Central Park gate honors men wrongly imprisoned in 1989 rape of jogger

Drummer and others at a ceremony in New York's Central Park
People gather for a gate-naming ceremony in honor of five men wrongfully convicted as teenagers for the 1989 rape of a jogger in Central Park.
(Bebeto Matthews / Associated Press)

At a small patch of Central Park flanking New York’s Harlem neighborhood, scores came Monday to remember the injustice that put five Black and Latino teenagers in prison after they were wrongly accused and convicted of the 1989 rape of a white jogger.

Supporters arrived in the morning chill, some singing hymns, to dedicate a park entry to the men once known as the Central Park Five but now remembered as the Exonerated Five.

The entryway, located on the northern perimeter of the park between Fifth Avenue and Malcolm X Boulevard, will be known as the “Gate of the Exonerated.” It commemorates the miscarriage of justice that not only befell the five men, organizers say, but unknown others who might have been wrongly imprisoned.


“This is a moment. This is legacy time,” said one of the men, Yusef Salaam.

“We are here because we persevere,” he said to a cheering crowd.

Monday was the first time Raymond Santana, another of the men, now in his 40s, has returned to Central Park since that fateful day 33 years ago.

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Santana was 14 and Salaam was 16 when they and three others — Kevin Richardson, then 14; Korey Wise, 16; and Antron McCray, 15 — were wrongly tried for the rape of a 28-year-old woman whose brutal attack left her with permanent injuries and no memory of the assault. The high-profile incident prompted police to round up Black and Latino men and boys in connection with the attack.

“We were babies who had no dealing with the law. Never knew what Miranda was,” said Santana, as he recounted his confusion when police took him in and began interrogating him.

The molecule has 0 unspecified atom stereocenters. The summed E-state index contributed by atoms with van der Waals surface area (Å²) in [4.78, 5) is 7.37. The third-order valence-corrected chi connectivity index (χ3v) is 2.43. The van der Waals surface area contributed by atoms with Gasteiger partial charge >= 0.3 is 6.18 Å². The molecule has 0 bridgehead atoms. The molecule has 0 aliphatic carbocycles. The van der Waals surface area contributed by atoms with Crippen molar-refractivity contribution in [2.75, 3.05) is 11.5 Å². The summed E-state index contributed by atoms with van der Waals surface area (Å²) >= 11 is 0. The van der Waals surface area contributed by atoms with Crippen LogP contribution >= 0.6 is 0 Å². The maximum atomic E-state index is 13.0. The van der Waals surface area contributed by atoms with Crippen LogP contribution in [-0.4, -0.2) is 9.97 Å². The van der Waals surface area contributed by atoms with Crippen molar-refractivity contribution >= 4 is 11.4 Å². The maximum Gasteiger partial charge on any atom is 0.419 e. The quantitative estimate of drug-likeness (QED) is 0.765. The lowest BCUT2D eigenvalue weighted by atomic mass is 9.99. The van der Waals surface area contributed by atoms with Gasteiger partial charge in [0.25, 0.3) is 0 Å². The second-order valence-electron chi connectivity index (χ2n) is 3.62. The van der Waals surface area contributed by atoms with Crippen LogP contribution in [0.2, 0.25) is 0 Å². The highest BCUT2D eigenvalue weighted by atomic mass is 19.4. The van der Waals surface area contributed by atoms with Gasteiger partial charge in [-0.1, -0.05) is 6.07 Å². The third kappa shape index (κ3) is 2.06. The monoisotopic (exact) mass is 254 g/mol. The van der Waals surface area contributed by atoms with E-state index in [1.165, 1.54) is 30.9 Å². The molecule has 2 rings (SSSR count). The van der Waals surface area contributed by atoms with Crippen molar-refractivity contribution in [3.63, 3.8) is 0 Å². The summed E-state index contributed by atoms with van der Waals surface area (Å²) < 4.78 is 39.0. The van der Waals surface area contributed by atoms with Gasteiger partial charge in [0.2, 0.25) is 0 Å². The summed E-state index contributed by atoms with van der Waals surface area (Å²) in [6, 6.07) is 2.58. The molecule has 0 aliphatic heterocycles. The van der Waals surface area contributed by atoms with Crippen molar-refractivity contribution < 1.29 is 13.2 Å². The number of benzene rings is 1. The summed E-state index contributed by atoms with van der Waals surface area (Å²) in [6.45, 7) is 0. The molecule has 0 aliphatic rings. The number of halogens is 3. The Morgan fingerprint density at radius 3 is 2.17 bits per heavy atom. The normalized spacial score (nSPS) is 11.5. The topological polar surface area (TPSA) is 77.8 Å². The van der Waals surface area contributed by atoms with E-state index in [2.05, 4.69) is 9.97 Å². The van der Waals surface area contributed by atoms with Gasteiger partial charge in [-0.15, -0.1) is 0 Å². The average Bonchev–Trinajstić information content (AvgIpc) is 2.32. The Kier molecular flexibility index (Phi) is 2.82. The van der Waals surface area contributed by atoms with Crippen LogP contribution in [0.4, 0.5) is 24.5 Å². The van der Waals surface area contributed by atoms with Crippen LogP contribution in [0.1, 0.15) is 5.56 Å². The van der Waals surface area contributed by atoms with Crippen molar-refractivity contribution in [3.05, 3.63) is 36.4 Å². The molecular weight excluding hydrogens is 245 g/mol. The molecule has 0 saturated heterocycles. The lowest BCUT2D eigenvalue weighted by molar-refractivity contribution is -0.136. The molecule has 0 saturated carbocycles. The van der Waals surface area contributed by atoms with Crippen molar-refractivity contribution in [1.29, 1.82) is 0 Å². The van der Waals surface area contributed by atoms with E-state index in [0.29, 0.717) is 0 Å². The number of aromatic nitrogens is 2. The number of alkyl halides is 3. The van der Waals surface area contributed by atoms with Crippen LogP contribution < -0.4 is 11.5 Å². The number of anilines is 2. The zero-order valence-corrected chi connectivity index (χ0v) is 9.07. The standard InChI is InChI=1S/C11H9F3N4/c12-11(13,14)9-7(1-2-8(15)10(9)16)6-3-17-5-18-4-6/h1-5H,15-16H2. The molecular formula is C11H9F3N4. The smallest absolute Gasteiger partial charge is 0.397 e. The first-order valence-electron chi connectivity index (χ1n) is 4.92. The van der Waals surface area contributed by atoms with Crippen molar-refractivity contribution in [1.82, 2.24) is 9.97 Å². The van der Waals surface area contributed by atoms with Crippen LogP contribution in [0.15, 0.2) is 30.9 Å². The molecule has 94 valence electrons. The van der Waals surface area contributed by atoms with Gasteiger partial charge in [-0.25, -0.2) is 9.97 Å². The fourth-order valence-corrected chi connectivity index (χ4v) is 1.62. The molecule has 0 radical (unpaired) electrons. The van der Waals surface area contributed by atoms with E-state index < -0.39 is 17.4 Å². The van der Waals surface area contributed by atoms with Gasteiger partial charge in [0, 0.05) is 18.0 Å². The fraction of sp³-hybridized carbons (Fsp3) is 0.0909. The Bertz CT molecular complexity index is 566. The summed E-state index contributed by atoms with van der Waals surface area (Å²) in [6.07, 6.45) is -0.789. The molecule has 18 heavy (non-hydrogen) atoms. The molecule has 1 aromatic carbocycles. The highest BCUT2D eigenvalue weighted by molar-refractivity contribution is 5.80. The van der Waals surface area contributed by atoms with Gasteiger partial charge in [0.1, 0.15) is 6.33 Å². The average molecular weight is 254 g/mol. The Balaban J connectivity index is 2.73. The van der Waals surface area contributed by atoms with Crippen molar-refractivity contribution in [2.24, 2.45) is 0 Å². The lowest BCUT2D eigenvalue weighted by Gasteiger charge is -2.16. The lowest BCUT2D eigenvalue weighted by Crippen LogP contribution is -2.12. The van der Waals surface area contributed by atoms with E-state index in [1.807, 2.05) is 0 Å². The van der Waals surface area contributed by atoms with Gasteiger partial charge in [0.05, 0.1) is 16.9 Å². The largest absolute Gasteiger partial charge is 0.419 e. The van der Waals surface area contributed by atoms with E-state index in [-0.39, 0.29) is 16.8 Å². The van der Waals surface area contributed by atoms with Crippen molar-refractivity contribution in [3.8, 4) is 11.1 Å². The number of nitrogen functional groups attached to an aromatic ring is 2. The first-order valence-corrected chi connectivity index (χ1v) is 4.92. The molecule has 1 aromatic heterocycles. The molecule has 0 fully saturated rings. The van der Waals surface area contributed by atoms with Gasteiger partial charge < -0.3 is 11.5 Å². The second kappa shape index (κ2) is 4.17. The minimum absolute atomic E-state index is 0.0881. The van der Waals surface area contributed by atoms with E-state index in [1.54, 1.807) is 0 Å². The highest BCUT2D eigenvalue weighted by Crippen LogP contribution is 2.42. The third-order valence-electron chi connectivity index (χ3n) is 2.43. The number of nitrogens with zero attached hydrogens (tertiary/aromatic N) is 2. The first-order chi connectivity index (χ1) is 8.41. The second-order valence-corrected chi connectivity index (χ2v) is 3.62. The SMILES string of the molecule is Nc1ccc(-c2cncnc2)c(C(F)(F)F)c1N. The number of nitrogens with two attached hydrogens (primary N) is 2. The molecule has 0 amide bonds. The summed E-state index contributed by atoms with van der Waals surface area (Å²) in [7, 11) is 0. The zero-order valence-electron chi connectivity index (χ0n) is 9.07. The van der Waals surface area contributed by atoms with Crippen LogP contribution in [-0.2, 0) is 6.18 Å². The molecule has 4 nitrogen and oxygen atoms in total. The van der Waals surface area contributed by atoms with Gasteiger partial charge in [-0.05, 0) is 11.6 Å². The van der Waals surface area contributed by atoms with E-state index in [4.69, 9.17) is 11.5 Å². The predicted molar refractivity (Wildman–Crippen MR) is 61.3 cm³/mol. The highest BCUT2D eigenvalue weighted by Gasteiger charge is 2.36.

Matias Reyes, a convicted murderer and serial rapist, later confessed to the crime.

The convictions of the Central Park Five were thrown out in 2002 after the youths, by then young men, had served six to 13 years in prison.

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“It needs to be known what we went through. We went to hell and back,” said Richardson. “We have these scars that nobody sees.”


Santana, Salaam and Richardson — Wise and McCray could not attend Monday’s ceremony — spoke about how the criminal justice system is stacked against people of color.

The gate, they said, would stand as reminder of the injustice of the past but also of those still being committed today.

“This is an important time right here. The Gate of the Exonerated, this is for everybody,” Richardson said. “Everybody that’s been wronged by cops.”

Salaam, one of the five convicted in 1989 for a crime they didn’t commit, collaborated with author Ibi Zoboi on the verse novel “Punching the Air.”

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The modest commemoration, words etched in stone on a waist-high wall, was years in the making.

Other entrances to the park have been labeled to reflect groups of people who live and work in the city, with names like Artisans’ Gate, Scholars’ Gate and Strangers’ Gate.

Mayor Eric Adams, who was just starting his career as a New York City police officer during the 1989 episode, came to the ceremony to pay tribute to the men.


“To these soldiers here, you personify the Black male experience,” the mayor, who is also Black, said.

Alvin Bragg, who now leads the Manhattan District Attorney’s Office, apologized for their ordeal.

“The truth is, we shouldn’t be here today,” he said, alluding to past mistakes.